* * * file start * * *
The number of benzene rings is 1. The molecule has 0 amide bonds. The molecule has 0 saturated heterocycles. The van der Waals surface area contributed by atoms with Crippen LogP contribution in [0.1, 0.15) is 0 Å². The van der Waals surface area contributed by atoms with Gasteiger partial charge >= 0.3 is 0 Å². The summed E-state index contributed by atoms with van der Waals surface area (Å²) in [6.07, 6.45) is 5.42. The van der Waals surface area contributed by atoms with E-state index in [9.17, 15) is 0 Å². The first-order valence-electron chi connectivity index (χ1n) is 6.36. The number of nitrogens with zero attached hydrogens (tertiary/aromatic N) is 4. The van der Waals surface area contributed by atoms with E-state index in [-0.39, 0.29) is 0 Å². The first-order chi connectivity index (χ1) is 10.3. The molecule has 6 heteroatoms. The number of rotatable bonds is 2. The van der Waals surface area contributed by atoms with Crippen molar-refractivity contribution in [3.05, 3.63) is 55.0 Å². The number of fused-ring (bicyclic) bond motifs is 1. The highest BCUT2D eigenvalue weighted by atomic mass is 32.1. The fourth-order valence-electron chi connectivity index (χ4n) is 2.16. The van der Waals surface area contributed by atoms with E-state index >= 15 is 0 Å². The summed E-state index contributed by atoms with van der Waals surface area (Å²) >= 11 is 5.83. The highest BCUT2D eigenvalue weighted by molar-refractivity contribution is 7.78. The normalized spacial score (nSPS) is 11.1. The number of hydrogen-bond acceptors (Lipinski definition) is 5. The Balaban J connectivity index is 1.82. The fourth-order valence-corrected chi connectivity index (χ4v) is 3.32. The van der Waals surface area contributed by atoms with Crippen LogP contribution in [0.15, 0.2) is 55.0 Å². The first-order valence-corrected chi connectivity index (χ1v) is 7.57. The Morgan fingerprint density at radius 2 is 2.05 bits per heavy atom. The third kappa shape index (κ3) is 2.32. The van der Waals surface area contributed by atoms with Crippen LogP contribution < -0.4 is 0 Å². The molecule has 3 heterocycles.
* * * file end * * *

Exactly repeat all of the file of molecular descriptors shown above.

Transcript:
The number of benzene rings is 1. The molecule has 0 amide bonds. The molecule has 0 saturated heterocycles. The van der Waals surface area contributed by atoms with Crippen LogP contribution in [0.1, 0.15) is 0 Å². The van der Waals surface area contributed by atoms with Gasteiger partial charge >= 0.3 is 0 Å². The summed E-state index contributed by atoms with van der Waals surface area (Å²) in [6.07, 6.45) is 5.42. The van der Waals surface area contributed by atoms with E-state index in [9.17, 15) is 0 Å². The first-order valence-electron chi connectivity index (χ1n) is 6.36. The number of nitrogens with zero attached hydrogens (tertiary/aromatic N) is 4. The van der Waals surface area contributed by atoms with E-state index in [-0.39, 0.29) is 0 Å². The first-order chi connectivity index (χ1) is 10.3. The molecule has 6 heteroatoms. The number of rotatable bonds is 2. The van der Waals surface area contributed by atoms with Crippen molar-refractivity contribution in [3.05, 3.63) is 55.0 Å². The number of fused-ring (bicyclic) bond motifs is 1. The highest BCUT2D eigenvalue weighted by atomic mass is 32.1. The fourth-order valence-electron chi connectivity index (χ4n) is 2.16. The van der Waals surface area contributed by atoms with E-state index >= 15 is 0 Å². The summed E-state index contributed by atoms with van der Waals surface area (Å²) >= 11 is 5.83. The highest BCUT2D eigenvalue weighted by molar-refractivity contribution is 7.78. The normalized spacial score (nSPS) is 11.1. The number of hydrogen-bond acceptors (Lipinski definition) is 5. The Balaban J connectivity index is 1.82. The fourth-order valence-corrected chi connectivity index (χ4v) is 3.32. The van der Waals surface area contributed by atoms with Crippen LogP contribution in [0.15, 0.2) is 55.0 Å². The first-order valence-corrected chi connectivity index (χ1v) is 7.57. The Morgan fingerprint density at radius 2 is 2.05 bits per heavy atom. The third kappa shape index (κ3) is 2.32. The van der Waals surface area contributed by atoms with Crippen LogP contribution < -0.4 is 0 Å². The molecule has 3 heterocycles.